Keeping Good Records

NFL Betting Strategy: Keeping Good Records

By Loot, NFL Football Handicapper,

Keeping good records is an oft-repeated piece of advice you will get from anyone who is good at betting on the NFL. It’s not easy. First of all, you’re probably already tired from handicapping. In addition, when you lose, the last thing you want to do is pick up a pen and painstakingly chronicle your defeats.

But laziness or having the blues is no excuse. Keeping good records over the long haul can help you see what you do poorly and what you do well. We spend an awful lot of time analyzing the teams. After keeping records for a while, you will be able to do the same analysis on yourself. That can be a very valuable tool.

There are a lot of different elements to account for when you keep records–some obvious and some not. Naturally, you want to include all the vital information, such as the date, teams, bet amount, and result. You might also include the score of the game and a few key details. That’s all good stuff.

But let’s start including additional information that we can use to help us become better cappers. Include an anecdotal section–a brief space where you can write. And in that space, talk about some critical parts of that game–whether you win or lose the bet. When you win, there are some key elements you can identify that led to you winning.

Even more importantly, you can often identify why a team lost, so include that information. After a big enough sample pool, you can perhaps begin to see some common threads. Maybe you consistently bet on favorites against bad teams. And you notice that the favored team is often not sufficiently “up” for the game. Identify what aspects of the game you overlooked and what you may have overvalued. Or maybe you lose bets by undervaluing certain injuries. Including that info in your record-keeping can be very helpful.


The one downside to record-keeping is that it could cause you to reach false conclusions. So don’t be impatient with the process. It could literally take years to develop a voluminous amount of records worthy enough to draw a worthwhile analysis of what you’re doing. When dealing with merely dozens of results–there could be a lot of random happenstance. After losing 14/18 bets wagering on road favorites, you might think that’s a bad move. But 14/18 is probably just an aberration, rather than any kind of real sign that betting road favorites is a bad move.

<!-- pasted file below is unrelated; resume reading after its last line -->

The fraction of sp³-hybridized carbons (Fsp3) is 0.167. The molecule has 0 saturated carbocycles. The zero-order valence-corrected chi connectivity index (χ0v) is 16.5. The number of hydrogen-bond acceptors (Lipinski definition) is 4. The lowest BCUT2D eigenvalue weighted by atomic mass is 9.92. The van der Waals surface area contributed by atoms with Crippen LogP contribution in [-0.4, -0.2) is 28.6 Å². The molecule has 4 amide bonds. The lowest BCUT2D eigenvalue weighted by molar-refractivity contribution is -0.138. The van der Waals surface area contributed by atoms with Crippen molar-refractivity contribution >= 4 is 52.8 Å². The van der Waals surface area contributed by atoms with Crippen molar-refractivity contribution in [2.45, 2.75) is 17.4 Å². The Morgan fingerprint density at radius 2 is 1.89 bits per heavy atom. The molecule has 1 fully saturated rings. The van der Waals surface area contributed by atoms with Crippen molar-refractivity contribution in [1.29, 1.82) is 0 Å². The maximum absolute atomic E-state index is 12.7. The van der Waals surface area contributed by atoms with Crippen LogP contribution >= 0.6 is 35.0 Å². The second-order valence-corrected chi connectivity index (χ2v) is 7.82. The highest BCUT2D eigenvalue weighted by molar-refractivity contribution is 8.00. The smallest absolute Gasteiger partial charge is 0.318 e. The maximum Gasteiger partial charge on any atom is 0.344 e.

A major part of successful NFL betting is how you stand in relation to the closing line. If the price you get is consistently worse than the closing line–you are probably not a winning bettor. In your record-keeping, make sure to account for how you stand in this area. Note what the opening line is, where it closes, and where you fell into the mix. After a while, average out the difference.

If you find yourself getting the bad end of the stick–you need to retool. You might need to learn more about line movement and trends. Or you need to stay better-informed or just have a better feel for how lines move. The importance of getting good value cannot be overstated. A good NFL bettor is constantly trying to secure good value. If you’re leaving money on the table by consistently taking bad odds than what was available at another time, that’s a bad sign.

Look at it like a market. The opening line is a public offering on a stock. Then the people move on the line and depending on the movement, it can either stay the same, which means it was a good line or it will move. The market dictates whether the opening line was sound. Therefore, the closing line is usually the more solid line–the one that has been tested and modified by the market.

In your record-keeping, make sure to account for where your bets stand in this equation. If you can beat the closing line by an average of 5 cents or the spread by an average of a half-point–that alone is worth at least a couple percent in the long run. If you can pick up a couple percent edge in a few different areas, you are well on your way to winning money on NFL football wagering.